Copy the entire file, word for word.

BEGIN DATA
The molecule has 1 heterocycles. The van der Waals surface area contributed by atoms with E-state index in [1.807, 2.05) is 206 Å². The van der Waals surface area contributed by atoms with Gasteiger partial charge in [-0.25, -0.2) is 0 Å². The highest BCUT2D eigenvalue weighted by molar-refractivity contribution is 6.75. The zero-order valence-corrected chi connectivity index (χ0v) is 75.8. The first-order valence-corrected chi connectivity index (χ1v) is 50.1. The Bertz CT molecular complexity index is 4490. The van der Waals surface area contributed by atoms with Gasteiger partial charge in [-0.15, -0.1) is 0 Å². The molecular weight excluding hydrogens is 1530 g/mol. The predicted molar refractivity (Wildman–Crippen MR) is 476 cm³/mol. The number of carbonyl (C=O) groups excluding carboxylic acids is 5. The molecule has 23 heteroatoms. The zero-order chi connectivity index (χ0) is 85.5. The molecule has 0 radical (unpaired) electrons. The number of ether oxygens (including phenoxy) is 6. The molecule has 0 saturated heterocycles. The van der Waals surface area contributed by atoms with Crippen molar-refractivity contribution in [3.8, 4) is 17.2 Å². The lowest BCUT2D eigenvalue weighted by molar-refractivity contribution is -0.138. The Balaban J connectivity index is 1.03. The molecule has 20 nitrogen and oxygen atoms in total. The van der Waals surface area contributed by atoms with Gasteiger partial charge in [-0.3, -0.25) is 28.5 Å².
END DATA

The molecule has 1 heterocycles. The van der Waals surface area contributed by atoms with E-state index in [1.807, 2.05) is 206 Å². The van der Waals surface area contributed by atoms with Gasteiger partial charge in [-0.25, -0.2) is 0 Å². The highest BCUT2D eigenvalue weighted by molar-refractivity contribution is 6.75. The zero-order valence-corrected chi connectivity index (χ0v) is 75.8. The first-order valence-corrected chi connectivity index (χ1v) is 50.1. The Bertz CT molecular complexity index is 4490. The van der Waals surface area contributed by atoms with Gasteiger partial charge in [-0.15, -0.1) is 0 Å². The molecular weight excluding hydrogens is 1530 g/mol. The predicted molar refractivity (Wildman–Crippen MR) is 476 cm³/mol. The number of carbonyl (C=O) groups excluding carboxylic acids is 5. The molecule has 23 heteroatoms. The zero-order chi connectivity index (χ0) is 85.5. The molecule has 0 radical (unpaired) electrons. The number of ether oxygens (including phenoxy) is 6. The molecule has 0 saturated heterocycles. The van der Waals surface area contributed by atoms with Crippen molar-refractivity contribution in [3.8, 4) is 17.2 Å². The lowest BCUT2D eigenvalue weighted by molar-refractivity contribution is -0.138. The Balaban J connectivity index is 1.03. The molecule has 20 nitrogen and oxygen atoms in total. The van der Waals surface area contributed by atoms with Gasteiger partial charge in [-0.3, -0.25) is 28.5 Å².